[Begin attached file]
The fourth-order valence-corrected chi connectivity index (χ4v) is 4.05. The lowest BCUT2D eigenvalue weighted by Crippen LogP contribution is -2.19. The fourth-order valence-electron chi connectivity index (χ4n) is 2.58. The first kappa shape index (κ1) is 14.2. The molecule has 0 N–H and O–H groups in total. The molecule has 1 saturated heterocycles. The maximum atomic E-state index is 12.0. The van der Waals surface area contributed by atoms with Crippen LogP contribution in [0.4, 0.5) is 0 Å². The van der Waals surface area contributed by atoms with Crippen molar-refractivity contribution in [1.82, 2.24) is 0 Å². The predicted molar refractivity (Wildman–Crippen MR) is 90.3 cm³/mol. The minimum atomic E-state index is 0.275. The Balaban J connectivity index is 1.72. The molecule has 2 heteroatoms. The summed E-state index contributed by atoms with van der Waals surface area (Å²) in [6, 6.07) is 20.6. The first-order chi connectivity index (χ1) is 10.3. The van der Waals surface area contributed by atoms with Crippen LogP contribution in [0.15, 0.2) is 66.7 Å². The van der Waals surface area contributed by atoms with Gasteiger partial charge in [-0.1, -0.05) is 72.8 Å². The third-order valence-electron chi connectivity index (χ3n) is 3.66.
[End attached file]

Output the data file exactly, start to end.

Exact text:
The fourth-order valence-corrected chi connectivity index (χ4v) is 4.05. The lowest BCUT2D eigenvalue weighted by Crippen LogP contribution is -2.19. The fourth-order valence-electron chi connectivity index (χ4n) is 2.58. The first kappa shape index (κ1) is 14.2. The molecule has 0 N–H and O–H groups in total. The molecule has 1 saturated heterocycles. The maximum atomic E-state index is 12.0. The van der Waals surface area contributed by atoms with Crippen LogP contribution in [0.4, 0.5) is 0 Å². The van der Waals surface area contributed by atoms with Crippen molar-refractivity contribution in [1.82, 2.24) is 0 Å². The predicted molar refractivity (Wildman–Crippen MR) is 90.3 cm³/mol. The minimum atomic E-state index is 0.275. The Balaban J connectivity index is 1.72. The molecule has 2 heteroatoms. The summed E-state index contributed by atoms with van der Waals surface area (Å²) in [6, 6.07) is 20.6. The first-order chi connectivity index (χ1) is 10.3. The van der Waals surface area contributed by atoms with Crippen LogP contribution in [0.15, 0.2) is 66.7 Å². The van der Waals surface area contributed by atoms with Gasteiger partial charge in [-0.1, -0.05) is 72.8 Å². The third-order valence-electron chi connectivity index (χ3n) is 3.66.